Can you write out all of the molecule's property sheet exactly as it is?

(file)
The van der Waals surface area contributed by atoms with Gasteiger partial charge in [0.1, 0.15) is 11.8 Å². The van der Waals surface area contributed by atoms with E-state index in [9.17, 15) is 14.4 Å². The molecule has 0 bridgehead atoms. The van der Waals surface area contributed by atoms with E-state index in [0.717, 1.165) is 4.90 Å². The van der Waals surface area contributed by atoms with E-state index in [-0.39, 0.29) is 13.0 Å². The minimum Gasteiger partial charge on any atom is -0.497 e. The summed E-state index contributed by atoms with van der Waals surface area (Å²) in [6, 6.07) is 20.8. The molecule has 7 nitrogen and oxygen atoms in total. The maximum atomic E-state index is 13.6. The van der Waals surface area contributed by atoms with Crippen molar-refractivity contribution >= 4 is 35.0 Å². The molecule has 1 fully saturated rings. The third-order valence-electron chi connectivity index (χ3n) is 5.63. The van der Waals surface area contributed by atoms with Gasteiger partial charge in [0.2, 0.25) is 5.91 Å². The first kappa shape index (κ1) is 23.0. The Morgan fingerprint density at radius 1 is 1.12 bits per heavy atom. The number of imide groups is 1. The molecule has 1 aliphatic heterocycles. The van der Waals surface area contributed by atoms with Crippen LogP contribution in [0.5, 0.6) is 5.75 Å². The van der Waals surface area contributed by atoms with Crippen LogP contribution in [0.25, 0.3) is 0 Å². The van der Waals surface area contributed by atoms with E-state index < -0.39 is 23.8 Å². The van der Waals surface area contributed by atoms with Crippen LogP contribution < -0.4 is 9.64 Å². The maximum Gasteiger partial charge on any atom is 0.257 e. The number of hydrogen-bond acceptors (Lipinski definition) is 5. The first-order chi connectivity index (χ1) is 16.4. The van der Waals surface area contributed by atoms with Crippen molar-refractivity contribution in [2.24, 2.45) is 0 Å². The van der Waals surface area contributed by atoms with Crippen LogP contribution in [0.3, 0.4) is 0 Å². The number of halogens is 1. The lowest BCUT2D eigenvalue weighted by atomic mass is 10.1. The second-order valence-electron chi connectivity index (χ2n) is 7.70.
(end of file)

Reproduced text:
The van der Waals surface area contributed by atoms with Gasteiger partial charge in [0.1, 0.15) is 11.8 Å². The van der Waals surface area contributed by atoms with E-state index in [9.17, 15) is 14.4 Å². The molecule has 0 bridgehead atoms. The van der Waals surface area contributed by atoms with E-state index in [0.717, 1.165) is 4.90 Å². The van der Waals surface area contributed by atoms with E-state index in [-0.39, 0.29) is 13.0 Å². The minimum Gasteiger partial charge on any atom is -0.497 e. The summed E-state index contributed by atoms with van der Waals surface area (Å²) in [6, 6.07) is 20.8. The molecule has 7 nitrogen and oxygen atoms in total. The maximum atomic E-state index is 13.6. The van der Waals surface area contributed by atoms with Crippen molar-refractivity contribution >= 4 is 35.0 Å². The molecule has 1 fully saturated rings. The third-order valence-electron chi connectivity index (χ3n) is 5.63. The van der Waals surface area contributed by atoms with Gasteiger partial charge in [0.2, 0.25) is 5.91 Å². The first kappa shape index (κ1) is 23.0. The Morgan fingerprint density at radius 1 is 1.12 bits per heavy atom. The number of imide groups is 1. The molecule has 1 aliphatic heterocycles. The van der Waals surface area contributed by atoms with Crippen LogP contribution in [0.5, 0.6) is 5.75 Å². The van der Waals surface area contributed by atoms with Crippen LogP contribution in [0.25, 0.3) is 0 Å². The van der Waals surface area contributed by atoms with E-state index < -0.39 is 23.8 Å². The van der Waals surface area contributed by atoms with Crippen LogP contribution < -0.4 is 9.64 Å². The maximum Gasteiger partial charge on any atom is 0.257 e. The number of hydrogen-bond acceptors (Lipinski definition) is 5. The first-order chi connectivity index (χ1) is 16.4. The van der Waals surface area contributed by atoms with Crippen molar-refractivity contribution in [2.24, 2.45) is 0 Å². The van der Waals surface area contributed by atoms with Crippen LogP contribution in [0.3, 0.4) is 0 Å². The number of halogens is 1. The lowest BCUT2D eigenvalue weighted by atomic mass is 10.1. The second-order valence-electron chi connectivity index (χ2n) is 7.70.